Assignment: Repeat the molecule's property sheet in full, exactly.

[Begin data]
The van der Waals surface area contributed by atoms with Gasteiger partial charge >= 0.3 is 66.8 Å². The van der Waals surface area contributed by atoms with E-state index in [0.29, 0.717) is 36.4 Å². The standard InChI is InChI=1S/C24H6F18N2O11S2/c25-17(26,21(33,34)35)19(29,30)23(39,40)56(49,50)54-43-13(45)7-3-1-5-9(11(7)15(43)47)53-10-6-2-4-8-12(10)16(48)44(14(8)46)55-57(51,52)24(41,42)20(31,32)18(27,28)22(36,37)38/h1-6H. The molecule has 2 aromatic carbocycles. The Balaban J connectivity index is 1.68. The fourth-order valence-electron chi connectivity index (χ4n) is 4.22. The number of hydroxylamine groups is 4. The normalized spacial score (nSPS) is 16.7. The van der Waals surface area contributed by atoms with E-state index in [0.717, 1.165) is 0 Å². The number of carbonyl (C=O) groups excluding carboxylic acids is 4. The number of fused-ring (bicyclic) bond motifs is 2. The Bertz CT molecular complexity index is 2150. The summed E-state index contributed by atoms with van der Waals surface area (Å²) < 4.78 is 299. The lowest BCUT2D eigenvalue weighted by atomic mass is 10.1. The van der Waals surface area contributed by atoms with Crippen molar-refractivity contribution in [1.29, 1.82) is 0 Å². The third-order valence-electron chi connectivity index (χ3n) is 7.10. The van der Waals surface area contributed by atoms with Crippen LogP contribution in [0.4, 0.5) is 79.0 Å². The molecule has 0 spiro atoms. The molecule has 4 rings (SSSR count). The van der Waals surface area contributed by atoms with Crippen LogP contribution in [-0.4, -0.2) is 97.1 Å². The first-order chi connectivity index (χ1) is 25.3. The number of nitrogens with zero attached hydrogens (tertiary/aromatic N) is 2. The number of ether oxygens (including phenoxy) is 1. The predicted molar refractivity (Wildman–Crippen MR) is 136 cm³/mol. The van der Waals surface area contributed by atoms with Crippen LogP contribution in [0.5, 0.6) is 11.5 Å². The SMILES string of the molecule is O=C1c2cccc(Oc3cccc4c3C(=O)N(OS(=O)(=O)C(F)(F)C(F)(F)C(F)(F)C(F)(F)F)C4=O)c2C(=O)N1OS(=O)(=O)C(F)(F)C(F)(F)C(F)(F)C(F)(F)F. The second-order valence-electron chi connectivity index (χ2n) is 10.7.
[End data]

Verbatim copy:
The van der Waals surface area contributed by atoms with Gasteiger partial charge >= 0.3 is 66.8 Å². The van der Waals surface area contributed by atoms with E-state index in [0.29, 0.717) is 36.4 Å². The standard InChI is InChI=1S/C24H6F18N2O11S2/c25-17(26,21(33,34)35)19(29,30)23(39,40)56(49,50)54-43-13(45)7-3-1-5-9(11(7)15(43)47)53-10-6-2-4-8-12(10)16(48)44(14(8)46)55-57(51,52)24(41,42)20(31,32)18(27,28)22(36,37)38/h1-6H. The molecule has 2 aromatic carbocycles. The Balaban J connectivity index is 1.68. The fourth-order valence-electron chi connectivity index (χ4n) is 4.22. The number of hydroxylamine groups is 4. The normalized spacial score (nSPS) is 16.7. The van der Waals surface area contributed by atoms with E-state index in [0.717, 1.165) is 0 Å². The number of carbonyl (C=O) groups excluding carboxylic acids is 4. The number of fused-ring (bicyclic) bond motifs is 2. The Bertz CT molecular complexity index is 2150. The summed E-state index contributed by atoms with van der Waals surface area (Å²) < 4.78 is 299. The lowest BCUT2D eigenvalue weighted by atomic mass is 10.1. The van der Waals surface area contributed by atoms with Crippen molar-refractivity contribution in [1.29, 1.82) is 0 Å². The third-order valence-electron chi connectivity index (χ3n) is 7.10. The van der Waals surface area contributed by atoms with Crippen LogP contribution in [0.4, 0.5) is 79.0 Å². The molecule has 0 spiro atoms. The molecule has 4 rings (SSSR count). The van der Waals surface area contributed by atoms with Crippen LogP contribution in [-0.4, -0.2) is 97.1 Å². The first-order chi connectivity index (χ1) is 25.3. The number of nitrogens with zero attached hydrogens (tertiary/aromatic N) is 2. The number of ether oxygens (including phenoxy) is 1. The predicted molar refractivity (Wildman–Crippen MR) is 136 cm³/mol. The van der Waals surface area contributed by atoms with Crippen LogP contribution in [0.5, 0.6) is 11.5 Å². The SMILES string of the molecule is O=C1c2cccc(Oc3cccc4c3C(=O)N(OS(=O)(=O)C(F)(F)C(F)(F)C(F)(F)C(F)(F)F)C4=O)c2C(=O)N1OS(=O)(=O)C(F)(F)C(F)(F)C(F)(F)C(F)(F)F. The second-order valence-electron chi connectivity index (χ2n) is 10.7.